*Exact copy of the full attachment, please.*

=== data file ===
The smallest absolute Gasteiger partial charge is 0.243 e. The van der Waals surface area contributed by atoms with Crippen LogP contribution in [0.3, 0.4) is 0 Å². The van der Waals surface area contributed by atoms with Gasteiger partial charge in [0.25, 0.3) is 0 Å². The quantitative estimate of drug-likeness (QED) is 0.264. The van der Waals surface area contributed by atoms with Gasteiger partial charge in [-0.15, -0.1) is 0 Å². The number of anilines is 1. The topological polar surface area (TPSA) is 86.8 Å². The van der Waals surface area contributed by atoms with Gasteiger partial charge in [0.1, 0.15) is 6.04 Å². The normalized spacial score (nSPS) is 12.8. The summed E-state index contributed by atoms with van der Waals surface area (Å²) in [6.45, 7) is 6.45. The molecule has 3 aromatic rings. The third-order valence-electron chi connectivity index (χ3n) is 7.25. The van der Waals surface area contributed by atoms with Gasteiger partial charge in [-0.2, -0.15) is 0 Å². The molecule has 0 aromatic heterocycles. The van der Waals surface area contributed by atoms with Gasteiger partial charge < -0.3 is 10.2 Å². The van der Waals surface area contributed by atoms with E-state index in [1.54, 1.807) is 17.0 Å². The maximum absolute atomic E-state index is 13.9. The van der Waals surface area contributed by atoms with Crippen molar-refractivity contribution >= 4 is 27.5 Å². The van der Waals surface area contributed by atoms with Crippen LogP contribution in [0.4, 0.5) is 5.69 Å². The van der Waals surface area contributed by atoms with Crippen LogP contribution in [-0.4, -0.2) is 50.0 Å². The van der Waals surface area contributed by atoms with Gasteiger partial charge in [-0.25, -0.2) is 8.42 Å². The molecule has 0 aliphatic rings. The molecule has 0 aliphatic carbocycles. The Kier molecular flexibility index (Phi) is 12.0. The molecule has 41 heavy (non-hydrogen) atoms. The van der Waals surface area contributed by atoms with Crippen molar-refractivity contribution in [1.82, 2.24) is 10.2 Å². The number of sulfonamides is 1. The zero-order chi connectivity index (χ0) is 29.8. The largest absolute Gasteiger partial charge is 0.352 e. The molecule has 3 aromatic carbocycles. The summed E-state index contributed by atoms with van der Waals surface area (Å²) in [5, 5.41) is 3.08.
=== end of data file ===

The smallest absolute Gasteiger partial charge is 0.243 e. The van der Waals surface area contributed by atoms with Crippen LogP contribution in [0.3, 0.4) is 0 Å². The van der Waals surface area contributed by atoms with Gasteiger partial charge in [0.25, 0.3) is 0 Å². The quantitative estimate of drug-likeness (QED) is 0.264. The van der Waals surface area contributed by atoms with Gasteiger partial charge in [-0.15, -0.1) is 0 Å². The number of anilines is 1. The topological polar surface area (TPSA) is 86.8 Å². The van der Waals surface area contributed by atoms with Gasteiger partial charge in [0.1, 0.15) is 6.04 Å². The normalized spacial score (nSPS) is 12.8. The summed E-state index contributed by atoms with van der Waals surface area (Å²) in [6.45, 7) is 6.45. The molecule has 3 aromatic rings. The third-order valence-electron chi connectivity index (χ3n) is 7.25. The van der Waals surface area contributed by atoms with Gasteiger partial charge in [-0.2, -0.15) is 0 Å². The molecule has 0 aromatic heterocycles. The van der Waals surface area contributed by atoms with Gasteiger partial charge < -0.3 is 10.2 Å². The van der Waals surface area contributed by atoms with E-state index in [1.54, 1.807) is 17.0 Å². The maximum absolute atomic E-state index is 13.9. The van der Waals surface area contributed by atoms with Crippen molar-refractivity contribution >= 4 is 27.5 Å². The van der Waals surface area contributed by atoms with Crippen LogP contribution in [0.4, 0.5) is 5.69 Å². The van der Waals surface area contributed by atoms with Crippen LogP contribution in [-0.4, -0.2) is 50.0 Å². The van der Waals surface area contributed by atoms with Gasteiger partial charge in [-0.25, -0.2) is 8.42 Å². The molecule has 0 aliphatic rings. The molecule has 0 aliphatic carbocycles. The Kier molecular flexibility index (Phi) is 12.0. The molecule has 41 heavy (non-hydrogen) atoms. The van der Waals surface area contributed by atoms with Crippen molar-refractivity contribution in [1.82, 2.24) is 10.2 Å². The number of sulfonamides is 1. The zero-order chi connectivity index (χ0) is 29.8. The largest absolute Gasteiger partial charge is 0.352 e. The molecule has 3 aromatic carbocycles. The summed E-state index contributed by atoms with van der Waals surface area (Å²) in [5, 5.41) is 3.08.